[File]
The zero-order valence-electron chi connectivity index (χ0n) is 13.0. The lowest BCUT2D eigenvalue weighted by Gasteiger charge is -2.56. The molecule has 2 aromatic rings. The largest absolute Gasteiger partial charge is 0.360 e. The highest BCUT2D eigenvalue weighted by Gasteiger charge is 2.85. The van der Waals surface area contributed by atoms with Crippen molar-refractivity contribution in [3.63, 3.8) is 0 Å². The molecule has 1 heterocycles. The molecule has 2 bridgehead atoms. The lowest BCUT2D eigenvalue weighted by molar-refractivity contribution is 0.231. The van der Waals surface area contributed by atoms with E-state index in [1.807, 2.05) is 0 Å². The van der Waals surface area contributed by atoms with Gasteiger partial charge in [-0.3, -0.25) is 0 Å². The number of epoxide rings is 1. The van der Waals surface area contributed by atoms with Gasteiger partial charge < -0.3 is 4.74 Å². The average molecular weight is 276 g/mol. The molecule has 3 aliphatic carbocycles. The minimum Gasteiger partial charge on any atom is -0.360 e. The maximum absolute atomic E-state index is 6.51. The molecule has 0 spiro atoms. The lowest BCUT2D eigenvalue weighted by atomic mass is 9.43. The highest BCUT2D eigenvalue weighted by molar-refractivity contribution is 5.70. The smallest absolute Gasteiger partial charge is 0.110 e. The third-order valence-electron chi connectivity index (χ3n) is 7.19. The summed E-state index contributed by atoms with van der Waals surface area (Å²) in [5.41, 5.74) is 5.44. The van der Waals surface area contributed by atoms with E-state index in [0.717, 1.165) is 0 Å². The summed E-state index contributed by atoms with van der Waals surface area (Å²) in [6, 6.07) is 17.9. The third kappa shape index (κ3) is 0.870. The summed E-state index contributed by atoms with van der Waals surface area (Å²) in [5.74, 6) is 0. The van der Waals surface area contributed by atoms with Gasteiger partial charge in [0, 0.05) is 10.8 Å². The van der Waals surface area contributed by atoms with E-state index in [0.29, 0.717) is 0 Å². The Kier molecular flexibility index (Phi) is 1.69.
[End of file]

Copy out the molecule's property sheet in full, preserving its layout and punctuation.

The zero-order valence-electron chi connectivity index (χ0n) is 13.0. The lowest BCUT2D eigenvalue weighted by Gasteiger charge is -2.56. The molecule has 2 aromatic rings. The largest absolute Gasteiger partial charge is 0.360 e. The highest BCUT2D eigenvalue weighted by Gasteiger charge is 2.85. The van der Waals surface area contributed by atoms with Crippen molar-refractivity contribution in [3.63, 3.8) is 0 Å². The molecule has 1 heterocycles. The molecule has 2 bridgehead atoms. The lowest BCUT2D eigenvalue weighted by molar-refractivity contribution is 0.231. The van der Waals surface area contributed by atoms with E-state index in [1.807, 2.05) is 0 Å². The van der Waals surface area contributed by atoms with Gasteiger partial charge in [-0.3, -0.25) is 0 Å². The number of epoxide rings is 1. The van der Waals surface area contributed by atoms with Gasteiger partial charge < -0.3 is 4.74 Å². The average molecular weight is 276 g/mol. The molecule has 3 aliphatic carbocycles. The minimum Gasteiger partial charge on any atom is -0.360 e. The maximum absolute atomic E-state index is 6.51. The molecule has 0 spiro atoms. The lowest BCUT2D eigenvalue weighted by atomic mass is 9.43. The highest BCUT2D eigenvalue weighted by molar-refractivity contribution is 5.70. The smallest absolute Gasteiger partial charge is 0.110 e. The third-order valence-electron chi connectivity index (χ3n) is 7.19. The summed E-state index contributed by atoms with van der Waals surface area (Å²) in [5.41, 5.74) is 5.44. The van der Waals surface area contributed by atoms with E-state index in [0.717, 1.165) is 0 Å². The summed E-state index contributed by atoms with van der Waals surface area (Å²) in [6, 6.07) is 17.9. The third kappa shape index (κ3) is 0.870. The summed E-state index contributed by atoms with van der Waals surface area (Å²) in [5.74, 6) is 0. The van der Waals surface area contributed by atoms with Gasteiger partial charge in [0, 0.05) is 10.8 Å². The van der Waals surface area contributed by atoms with E-state index in [0.29, 0.717) is 0 Å². The Kier molecular flexibility index (Phi) is 1.69.